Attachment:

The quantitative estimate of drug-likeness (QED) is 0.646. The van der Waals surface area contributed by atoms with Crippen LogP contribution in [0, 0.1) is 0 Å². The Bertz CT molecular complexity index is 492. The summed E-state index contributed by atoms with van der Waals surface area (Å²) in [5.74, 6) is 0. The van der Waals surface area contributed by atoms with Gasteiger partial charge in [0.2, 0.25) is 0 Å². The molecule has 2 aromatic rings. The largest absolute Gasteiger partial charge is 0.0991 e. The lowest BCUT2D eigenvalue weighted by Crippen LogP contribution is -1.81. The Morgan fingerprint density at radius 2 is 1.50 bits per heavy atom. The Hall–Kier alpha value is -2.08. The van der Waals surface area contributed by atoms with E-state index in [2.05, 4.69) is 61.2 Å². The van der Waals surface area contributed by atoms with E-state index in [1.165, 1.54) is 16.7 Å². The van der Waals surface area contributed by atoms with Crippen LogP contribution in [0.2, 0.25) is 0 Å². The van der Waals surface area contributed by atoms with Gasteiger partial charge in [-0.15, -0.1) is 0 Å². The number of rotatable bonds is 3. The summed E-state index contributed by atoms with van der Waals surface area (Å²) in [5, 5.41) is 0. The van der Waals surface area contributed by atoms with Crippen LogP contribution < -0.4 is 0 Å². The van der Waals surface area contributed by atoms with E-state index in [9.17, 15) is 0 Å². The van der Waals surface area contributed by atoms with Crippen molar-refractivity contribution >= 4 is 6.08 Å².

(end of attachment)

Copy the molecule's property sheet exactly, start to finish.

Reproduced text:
The quantitative estimate of drug-likeness (QED) is 0.646. The van der Waals surface area contributed by atoms with Crippen LogP contribution in [0, 0.1) is 0 Å². The Bertz CT molecular complexity index is 492. The summed E-state index contributed by atoms with van der Waals surface area (Å²) in [5.74, 6) is 0. The van der Waals surface area contributed by atoms with Gasteiger partial charge in [0.2, 0.25) is 0 Å². The molecule has 2 aromatic rings. The largest absolute Gasteiger partial charge is 0.0991 e. The lowest BCUT2D eigenvalue weighted by Crippen LogP contribution is -1.81. The Morgan fingerprint density at radius 2 is 1.50 bits per heavy atom. The Hall–Kier alpha value is -2.08. The van der Waals surface area contributed by atoms with E-state index in [2.05, 4.69) is 61.2 Å². The van der Waals surface area contributed by atoms with E-state index in [1.165, 1.54) is 16.7 Å². The van der Waals surface area contributed by atoms with Crippen LogP contribution in [0.2, 0.25) is 0 Å². The van der Waals surface area contributed by atoms with Gasteiger partial charge in [-0.15, -0.1) is 0 Å². The number of rotatable bonds is 3. The summed E-state index contributed by atoms with van der Waals surface area (Å²) in [5, 5.41) is 0. The van der Waals surface area contributed by atoms with Crippen LogP contribution < -0.4 is 0 Å². The van der Waals surface area contributed by atoms with E-state index in [9.17, 15) is 0 Å². The van der Waals surface area contributed by atoms with Crippen molar-refractivity contribution >= 4 is 6.08 Å².